• Research facilities: Apart from universities, government and private research facilities can be hotbeds of innovation. For example, the US has a string of top-notch national laboratories, like Sandia and Lawrence Livermore, established during the Second World War and maintained and upgraded continuously to support their research and innovation output. All those laboratories contain a primary materials science component within their research wings.

• Tax incentives to corporates: The private sector can be encouraged to partner with the government in India’s mission to become a technology leader through tax incentives. Domestic corporates developing indigenous technology that can feed into the economic pillars can utilise the tax incentives to channel funding into R&D.

• Innovation hubs: Academic research must go hand in hand with comprehensive productisation and go-to-market pathways to successfully deploy technologies. Innovation hubs have proven very useful in providing these ecosystems. Domestic innovation hubs like the Centre for Cellular and Molecular Platforms have helped scientist-entrepreneurs and academic researchers take their technologies to the market. India must establish innovation hubs for every economic vertical and deepen existing hubs’ capacity and capability to provide an innovation backbone.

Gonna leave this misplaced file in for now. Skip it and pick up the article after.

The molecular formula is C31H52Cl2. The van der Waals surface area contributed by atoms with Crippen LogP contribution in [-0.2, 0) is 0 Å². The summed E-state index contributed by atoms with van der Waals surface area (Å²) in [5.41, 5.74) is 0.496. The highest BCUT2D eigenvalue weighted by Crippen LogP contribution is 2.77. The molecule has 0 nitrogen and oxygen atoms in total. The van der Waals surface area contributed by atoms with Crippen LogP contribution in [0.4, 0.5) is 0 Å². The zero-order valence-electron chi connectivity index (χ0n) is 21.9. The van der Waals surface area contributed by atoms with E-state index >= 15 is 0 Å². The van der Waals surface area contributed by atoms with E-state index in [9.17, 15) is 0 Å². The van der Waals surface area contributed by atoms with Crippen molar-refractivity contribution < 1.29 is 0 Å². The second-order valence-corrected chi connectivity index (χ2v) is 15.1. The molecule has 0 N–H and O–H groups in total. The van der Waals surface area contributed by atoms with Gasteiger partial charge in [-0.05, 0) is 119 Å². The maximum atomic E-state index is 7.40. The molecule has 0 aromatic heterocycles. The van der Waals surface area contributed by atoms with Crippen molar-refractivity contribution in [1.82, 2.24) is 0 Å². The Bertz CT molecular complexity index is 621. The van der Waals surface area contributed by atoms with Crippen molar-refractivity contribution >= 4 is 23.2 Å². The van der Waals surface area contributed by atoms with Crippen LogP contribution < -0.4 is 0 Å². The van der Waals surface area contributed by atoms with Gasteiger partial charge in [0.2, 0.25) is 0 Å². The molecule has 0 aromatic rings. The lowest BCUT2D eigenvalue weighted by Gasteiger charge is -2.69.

• D scholarships: India has lost many bright minds to European countries and the US due to a lack of scholarships and world-class facilities. In 2018-19, only 169,170 students were enrolled in Ph.D programmes across the country, amounting to less than 0.5 percent of total enrolment in India’s higher education system. India must utilise the NRF outlay to exponentially increase the number of Ph.D positions, especially in core materials science fields, so academic research can be channelled towards economic growth.